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11.21.19
Space Mining

Rocks on a Distant Asteroid Resemble Those on Earth

August 22nd 19__Dan Robitzski__Filed Under: Hard Science
DLR

Distant Cousin

Rocks on the surface of Ryugu, the distant asteroid currently being explored by the Japanese space probe Hayabusa-2, bear a striking resemblance to rocks from meteorites that have crashed down on Earth.

That’s according to a team of European and Japanese scientists who analyzed newly-released photos that Hayabusa-2’s robotic lander, MASCOT, took from the asteroid’s surface back in October 2018, Gizmodo reports. Because the asteroid is thought to contain material from the earliest days of our solar system, the surprisingly dust-free asteroid’s similarity to rocks found on Earth could have huge implications for understanding our planet’s past.

Close-Ups

Some of the rocks resemble carbonaceous chondrite meteorites that have been found crash-landed on Earth, according to the team’s research, which was published in the journal Science on Friday.

Carbonaceous chondrites are some of the oldest known rocks in the solar system, but the samples here on Earth were altered as they passed through the atmosphere. When Hayabusa-2 eventually brings samples back down to Earth, scientists will finally have an opportunity to study the space rocks in their original form.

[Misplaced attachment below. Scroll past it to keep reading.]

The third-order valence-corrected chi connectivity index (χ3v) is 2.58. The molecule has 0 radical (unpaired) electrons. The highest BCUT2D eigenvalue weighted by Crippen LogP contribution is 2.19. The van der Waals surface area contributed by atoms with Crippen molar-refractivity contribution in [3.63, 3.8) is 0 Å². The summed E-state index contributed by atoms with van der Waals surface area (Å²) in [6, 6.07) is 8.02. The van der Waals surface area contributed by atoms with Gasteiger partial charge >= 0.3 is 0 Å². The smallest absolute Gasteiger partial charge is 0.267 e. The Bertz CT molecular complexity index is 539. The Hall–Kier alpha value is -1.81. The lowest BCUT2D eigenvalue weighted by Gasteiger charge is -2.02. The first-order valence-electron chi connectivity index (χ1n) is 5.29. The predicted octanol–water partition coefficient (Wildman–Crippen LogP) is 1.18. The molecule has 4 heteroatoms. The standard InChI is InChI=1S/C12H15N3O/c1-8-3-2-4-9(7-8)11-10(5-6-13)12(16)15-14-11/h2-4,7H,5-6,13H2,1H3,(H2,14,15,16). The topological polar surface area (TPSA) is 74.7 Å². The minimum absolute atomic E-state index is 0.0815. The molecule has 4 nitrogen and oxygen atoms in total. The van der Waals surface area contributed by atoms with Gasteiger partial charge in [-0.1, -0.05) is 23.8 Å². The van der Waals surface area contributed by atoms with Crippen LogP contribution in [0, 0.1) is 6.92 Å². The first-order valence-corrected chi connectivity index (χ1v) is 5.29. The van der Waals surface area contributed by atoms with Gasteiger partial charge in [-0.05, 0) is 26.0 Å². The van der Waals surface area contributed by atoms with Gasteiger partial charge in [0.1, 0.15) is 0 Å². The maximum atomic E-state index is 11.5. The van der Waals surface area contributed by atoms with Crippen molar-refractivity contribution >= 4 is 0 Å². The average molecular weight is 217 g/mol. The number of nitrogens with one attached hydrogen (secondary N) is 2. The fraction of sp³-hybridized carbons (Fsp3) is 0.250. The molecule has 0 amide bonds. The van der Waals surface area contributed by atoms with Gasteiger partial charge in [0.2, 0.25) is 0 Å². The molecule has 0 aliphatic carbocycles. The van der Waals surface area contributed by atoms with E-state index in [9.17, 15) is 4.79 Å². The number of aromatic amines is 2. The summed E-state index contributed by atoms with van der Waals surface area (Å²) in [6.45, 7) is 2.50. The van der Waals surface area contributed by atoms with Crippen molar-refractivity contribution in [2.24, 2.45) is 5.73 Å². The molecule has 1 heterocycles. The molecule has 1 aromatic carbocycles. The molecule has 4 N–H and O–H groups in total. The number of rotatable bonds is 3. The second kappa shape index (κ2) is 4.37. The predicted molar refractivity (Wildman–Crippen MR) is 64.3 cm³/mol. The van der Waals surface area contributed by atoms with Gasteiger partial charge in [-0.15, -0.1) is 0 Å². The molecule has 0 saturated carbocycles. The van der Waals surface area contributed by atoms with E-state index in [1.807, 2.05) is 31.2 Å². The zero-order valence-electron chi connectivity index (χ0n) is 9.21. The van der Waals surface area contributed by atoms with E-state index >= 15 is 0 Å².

“What we have from these images is really knowing how the rocks and material is distributed on the surface of this asteroid, what the weathering history of this stuff is, and the geologic context,” Rolf Jaumann of the German Aerospace Center told Gizmodo. “It’s the first information on this kind of material in its original environment.”

READ MORE: Unprecedented Close-Up View of Asteroid Shows Rocks That Look Surprisingly Familiar [Gizmodo]

More on Hayabusa-2: Japanese Probe Returns to Site of Asteroid Bombing, Takes Pics